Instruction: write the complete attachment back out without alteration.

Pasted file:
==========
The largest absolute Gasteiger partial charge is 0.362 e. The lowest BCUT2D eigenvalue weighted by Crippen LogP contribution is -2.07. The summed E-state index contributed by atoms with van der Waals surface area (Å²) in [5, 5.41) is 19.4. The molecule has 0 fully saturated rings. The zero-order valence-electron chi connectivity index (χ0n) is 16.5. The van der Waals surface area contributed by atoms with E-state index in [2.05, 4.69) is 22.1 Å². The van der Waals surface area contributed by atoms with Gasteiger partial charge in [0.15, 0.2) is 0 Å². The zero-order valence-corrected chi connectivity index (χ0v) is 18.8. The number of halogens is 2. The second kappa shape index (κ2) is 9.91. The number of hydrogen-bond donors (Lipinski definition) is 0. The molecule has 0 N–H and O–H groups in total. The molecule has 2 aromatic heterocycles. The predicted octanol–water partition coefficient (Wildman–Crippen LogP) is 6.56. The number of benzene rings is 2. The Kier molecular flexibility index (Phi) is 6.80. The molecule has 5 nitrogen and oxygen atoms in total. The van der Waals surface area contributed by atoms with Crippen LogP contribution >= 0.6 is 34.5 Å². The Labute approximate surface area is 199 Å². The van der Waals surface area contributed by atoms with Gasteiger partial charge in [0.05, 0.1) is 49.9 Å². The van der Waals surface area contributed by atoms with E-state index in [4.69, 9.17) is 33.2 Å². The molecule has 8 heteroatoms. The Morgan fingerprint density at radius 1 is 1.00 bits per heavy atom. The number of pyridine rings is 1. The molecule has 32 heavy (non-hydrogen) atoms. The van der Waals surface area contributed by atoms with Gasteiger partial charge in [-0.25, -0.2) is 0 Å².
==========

The largest absolute Gasteiger partial charge is 0.362 e. The lowest BCUT2D eigenvalue weighted by Crippen LogP contribution is -2.07. The summed E-state index contributed by atoms with van der Waals surface area (Å²) in [5, 5.41) is 19.4. The molecule has 0 fully saturated rings. The zero-order valence-electron chi connectivity index (χ0n) is 16.5. The van der Waals surface area contributed by atoms with E-state index in [2.05, 4.69) is 22.1 Å². The van der Waals surface area contributed by atoms with Gasteiger partial charge in [0.15, 0.2) is 0 Å². The zero-order valence-corrected chi connectivity index (χ0v) is 18.8. The number of halogens is 2. The second kappa shape index (κ2) is 9.91. The number of hydrogen-bond donors (Lipinski definition) is 0. The molecule has 0 N–H and O–H groups in total. The molecule has 2 aromatic heterocycles. The predicted octanol–water partition coefficient (Wildman–Crippen LogP) is 6.56. The number of benzene rings is 2. The Kier molecular flexibility index (Phi) is 6.80. The molecule has 5 nitrogen and oxygen atoms in total. The van der Waals surface area contributed by atoms with Crippen LogP contribution >= 0.6 is 34.5 Å². The Labute approximate surface area is 199 Å². The van der Waals surface area contributed by atoms with Gasteiger partial charge in [0.05, 0.1) is 49.9 Å². The van der Waals surface area contributed by atoms with E-state index in [4.69, 9.17) is 33.2 Å². The molecule has 8 heteroatoms. The Morgan fingerprint density at radius 1 is 1.00 bits per heavy atom. The number of pyridine rings is 1. The molecule has 32 heavy (non-hydrogen) atoms. The van der Waals surface area contributed by atoms with Gasteiger partial charge in [-0.25, -0.2) is 0 Å².